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Loss of coloniality by algae in culture

Robert Gensemer BGENSEMER at BIOLOGY.watstar.uwaterloo.ca
Sun Mar 7 12:32:46 EST 1993


In article <1nbp1jINN6js at uwm.edu> jboxhorn at csd4.csd.uwm.edu (Joseph E Boxhorn) writes:
>From: jboxhorn at csd4.csd.uwm.edu (Joseph E Boxhorn)
>Subject: Loss of coloniality by algae in culture
>Date: 7 Mar 1993 03:09:39 GMT
>	I have a few questions regarding algae in culture. I have been 
>culturing a number of freshwater phytoplankton species.  I have noticed that
>several colonial species seem to become unicellular in culture.  Examples of 
>this include Coelospherium and Gomphospherium.  Once cultured, they become
>almost indistinguishable from Chlorella.  I have noticed this effect in a 
>number of divisions and using several different culture media.
>
>	I have also noticed that in other colonial groups the number of cells
>per colony is reduced in culture.  Dinobryon is an example of a genus that does
>this.
>
>	1) Has anyone else seen this effect?

Interesting observations. I too have observed this repeatedly for 
_Asterionella_ cultures. Unless the cultures are growing logarithmically, or 
even in larger volume containers (eg. 500mL or better), I commonly get 
colony fragmentation.

>
>	2) Is anyone aware of any reviews or articles that discuss this?

I do not know of any, but would be interested to know about one.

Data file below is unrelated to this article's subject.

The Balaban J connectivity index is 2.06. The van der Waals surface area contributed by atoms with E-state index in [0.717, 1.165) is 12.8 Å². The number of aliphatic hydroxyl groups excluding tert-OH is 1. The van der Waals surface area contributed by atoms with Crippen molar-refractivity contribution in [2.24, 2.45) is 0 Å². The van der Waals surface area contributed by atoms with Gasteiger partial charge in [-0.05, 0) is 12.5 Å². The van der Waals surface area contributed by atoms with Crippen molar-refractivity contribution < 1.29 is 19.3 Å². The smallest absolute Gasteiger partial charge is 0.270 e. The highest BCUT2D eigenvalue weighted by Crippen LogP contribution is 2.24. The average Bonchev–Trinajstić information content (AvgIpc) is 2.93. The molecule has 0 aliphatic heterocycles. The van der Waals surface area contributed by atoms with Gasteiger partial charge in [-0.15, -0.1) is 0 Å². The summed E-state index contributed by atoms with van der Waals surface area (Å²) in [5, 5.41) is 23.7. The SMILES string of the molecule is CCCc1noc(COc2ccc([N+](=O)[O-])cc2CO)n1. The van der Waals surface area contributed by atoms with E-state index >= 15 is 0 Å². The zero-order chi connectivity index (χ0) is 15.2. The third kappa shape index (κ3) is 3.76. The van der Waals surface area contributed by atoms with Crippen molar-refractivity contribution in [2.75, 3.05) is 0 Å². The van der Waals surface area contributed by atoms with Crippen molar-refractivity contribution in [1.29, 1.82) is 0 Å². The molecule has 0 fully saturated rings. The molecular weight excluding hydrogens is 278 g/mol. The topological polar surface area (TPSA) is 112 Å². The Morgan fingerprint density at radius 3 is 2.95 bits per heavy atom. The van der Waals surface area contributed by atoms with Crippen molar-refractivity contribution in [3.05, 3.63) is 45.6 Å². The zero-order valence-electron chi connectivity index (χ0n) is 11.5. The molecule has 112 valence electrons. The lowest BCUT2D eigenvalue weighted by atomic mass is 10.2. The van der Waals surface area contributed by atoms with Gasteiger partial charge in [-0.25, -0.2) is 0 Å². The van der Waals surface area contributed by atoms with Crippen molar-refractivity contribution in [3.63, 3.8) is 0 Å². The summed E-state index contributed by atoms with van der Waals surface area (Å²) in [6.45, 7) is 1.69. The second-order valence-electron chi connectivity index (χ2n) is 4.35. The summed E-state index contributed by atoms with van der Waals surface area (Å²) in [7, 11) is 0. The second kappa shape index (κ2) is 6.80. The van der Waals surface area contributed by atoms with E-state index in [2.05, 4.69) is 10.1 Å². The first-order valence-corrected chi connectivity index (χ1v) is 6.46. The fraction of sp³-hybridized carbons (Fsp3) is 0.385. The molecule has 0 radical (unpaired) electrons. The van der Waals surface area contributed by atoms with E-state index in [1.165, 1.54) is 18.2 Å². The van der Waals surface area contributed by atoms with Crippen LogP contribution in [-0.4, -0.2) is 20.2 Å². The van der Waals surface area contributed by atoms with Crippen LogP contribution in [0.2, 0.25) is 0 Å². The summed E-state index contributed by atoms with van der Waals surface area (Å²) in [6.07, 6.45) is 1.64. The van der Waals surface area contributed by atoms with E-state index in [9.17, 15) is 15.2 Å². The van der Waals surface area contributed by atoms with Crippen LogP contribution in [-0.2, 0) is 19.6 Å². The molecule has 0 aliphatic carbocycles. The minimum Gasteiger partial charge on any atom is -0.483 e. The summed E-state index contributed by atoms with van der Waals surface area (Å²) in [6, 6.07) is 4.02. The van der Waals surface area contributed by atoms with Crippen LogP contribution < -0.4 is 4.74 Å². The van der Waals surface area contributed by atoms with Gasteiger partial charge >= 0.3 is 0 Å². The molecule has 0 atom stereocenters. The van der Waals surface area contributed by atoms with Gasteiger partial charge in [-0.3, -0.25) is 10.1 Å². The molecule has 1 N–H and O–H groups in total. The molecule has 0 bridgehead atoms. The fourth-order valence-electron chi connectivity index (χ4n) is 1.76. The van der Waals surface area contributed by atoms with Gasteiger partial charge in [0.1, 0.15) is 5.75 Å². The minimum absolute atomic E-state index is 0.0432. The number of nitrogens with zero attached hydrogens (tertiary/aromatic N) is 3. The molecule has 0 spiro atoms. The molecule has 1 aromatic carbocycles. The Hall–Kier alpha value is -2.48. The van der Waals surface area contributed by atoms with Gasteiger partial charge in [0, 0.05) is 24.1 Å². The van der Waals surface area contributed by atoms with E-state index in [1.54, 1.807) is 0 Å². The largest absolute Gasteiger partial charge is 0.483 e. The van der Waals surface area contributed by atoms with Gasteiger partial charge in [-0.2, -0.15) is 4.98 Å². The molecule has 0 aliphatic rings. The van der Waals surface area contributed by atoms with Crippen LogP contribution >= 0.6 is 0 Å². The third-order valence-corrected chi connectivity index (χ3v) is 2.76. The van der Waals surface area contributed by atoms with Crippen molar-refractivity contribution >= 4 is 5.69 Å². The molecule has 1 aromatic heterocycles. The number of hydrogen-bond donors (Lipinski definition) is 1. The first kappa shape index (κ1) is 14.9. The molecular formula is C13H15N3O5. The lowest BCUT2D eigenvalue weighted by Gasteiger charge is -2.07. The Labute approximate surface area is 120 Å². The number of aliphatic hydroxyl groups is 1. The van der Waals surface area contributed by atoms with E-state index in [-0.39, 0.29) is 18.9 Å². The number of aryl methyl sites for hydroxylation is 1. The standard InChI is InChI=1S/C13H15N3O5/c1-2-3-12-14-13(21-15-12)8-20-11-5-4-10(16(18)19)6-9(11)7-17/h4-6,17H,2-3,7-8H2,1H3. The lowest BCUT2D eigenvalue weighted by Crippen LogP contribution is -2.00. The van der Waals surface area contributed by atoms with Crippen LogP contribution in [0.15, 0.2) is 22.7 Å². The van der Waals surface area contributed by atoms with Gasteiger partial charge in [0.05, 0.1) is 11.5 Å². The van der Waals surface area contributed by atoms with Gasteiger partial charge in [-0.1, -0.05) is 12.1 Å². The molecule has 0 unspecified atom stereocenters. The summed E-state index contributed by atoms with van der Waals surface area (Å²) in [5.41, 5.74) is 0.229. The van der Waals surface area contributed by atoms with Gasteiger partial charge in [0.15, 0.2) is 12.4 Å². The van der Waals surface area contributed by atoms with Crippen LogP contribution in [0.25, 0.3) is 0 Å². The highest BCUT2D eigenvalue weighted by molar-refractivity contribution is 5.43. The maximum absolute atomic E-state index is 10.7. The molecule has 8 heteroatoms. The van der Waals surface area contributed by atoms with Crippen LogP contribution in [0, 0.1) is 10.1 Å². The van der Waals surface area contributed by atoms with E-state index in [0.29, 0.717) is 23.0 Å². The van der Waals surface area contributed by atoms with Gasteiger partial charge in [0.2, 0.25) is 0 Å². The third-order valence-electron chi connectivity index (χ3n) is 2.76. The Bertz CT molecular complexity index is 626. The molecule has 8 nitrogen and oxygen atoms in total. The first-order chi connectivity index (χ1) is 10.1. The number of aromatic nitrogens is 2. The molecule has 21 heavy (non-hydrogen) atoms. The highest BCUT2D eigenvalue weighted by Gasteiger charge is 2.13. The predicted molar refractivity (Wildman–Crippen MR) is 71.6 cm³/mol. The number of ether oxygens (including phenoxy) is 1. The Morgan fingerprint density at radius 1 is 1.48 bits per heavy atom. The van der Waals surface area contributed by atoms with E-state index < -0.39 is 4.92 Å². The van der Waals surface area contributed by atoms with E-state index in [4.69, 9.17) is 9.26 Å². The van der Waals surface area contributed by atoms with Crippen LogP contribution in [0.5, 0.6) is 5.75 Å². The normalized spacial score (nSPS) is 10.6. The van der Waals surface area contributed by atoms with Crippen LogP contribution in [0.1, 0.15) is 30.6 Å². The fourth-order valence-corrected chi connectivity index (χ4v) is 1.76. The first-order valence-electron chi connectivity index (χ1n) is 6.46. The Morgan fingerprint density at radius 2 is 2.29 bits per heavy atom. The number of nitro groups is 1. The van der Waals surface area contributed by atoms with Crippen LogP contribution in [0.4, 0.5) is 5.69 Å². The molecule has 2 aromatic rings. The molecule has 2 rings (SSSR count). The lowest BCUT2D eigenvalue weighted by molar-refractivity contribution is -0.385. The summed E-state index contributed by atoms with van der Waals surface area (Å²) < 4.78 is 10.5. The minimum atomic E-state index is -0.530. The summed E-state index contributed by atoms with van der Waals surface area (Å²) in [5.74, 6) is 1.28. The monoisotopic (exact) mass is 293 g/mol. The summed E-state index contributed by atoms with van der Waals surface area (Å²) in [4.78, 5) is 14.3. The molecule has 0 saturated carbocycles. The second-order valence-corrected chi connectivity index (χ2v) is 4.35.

>
>	3) Does anyone have an explanation?  (my own thoughts on this is that
>	   this is a response to the lack of predation in culture, but I
>	   haven't had a chance to run any experiments to test this.)

My own pet explanation invloves differences in physical forces _in vitro_ as 
compared to those in nature. At least for reasonably 2-D colonies like 
_Asterionella_, it doesn't seem to take much shear force to break up the 
colony. In chemostats that use air-bubling to mix, this is particularly 
problematic, and I often get most of the culture (even if growing well) 
existing as 2-celled colony fragments rather than the usual 8-celled 
colonies. Larger volume batch cultures (eg. 500 mL) that are gently stirred 
a few times a day seem to be the only kind of culture where the colonies are 
almost entirely intact. Of course, *lots* of chemical factors could also be 
involved but I suppose would be difficult to identify. Your lack of 
predation idea is interesting, but what would the mehcanism be...chemicals 
introduced by the predators, or direct tactile interaction?
-Bob

--
  Bob Gensemer                     BGENSEMER at BIOLOGY.watstar.uwaterloo.ca
  Department of Biology                
  University of Waterloo           Phone: (519) 885-1211, x-6408
  Waterloo, Ontario N2L 3G1        Fax: (519) 746-0614
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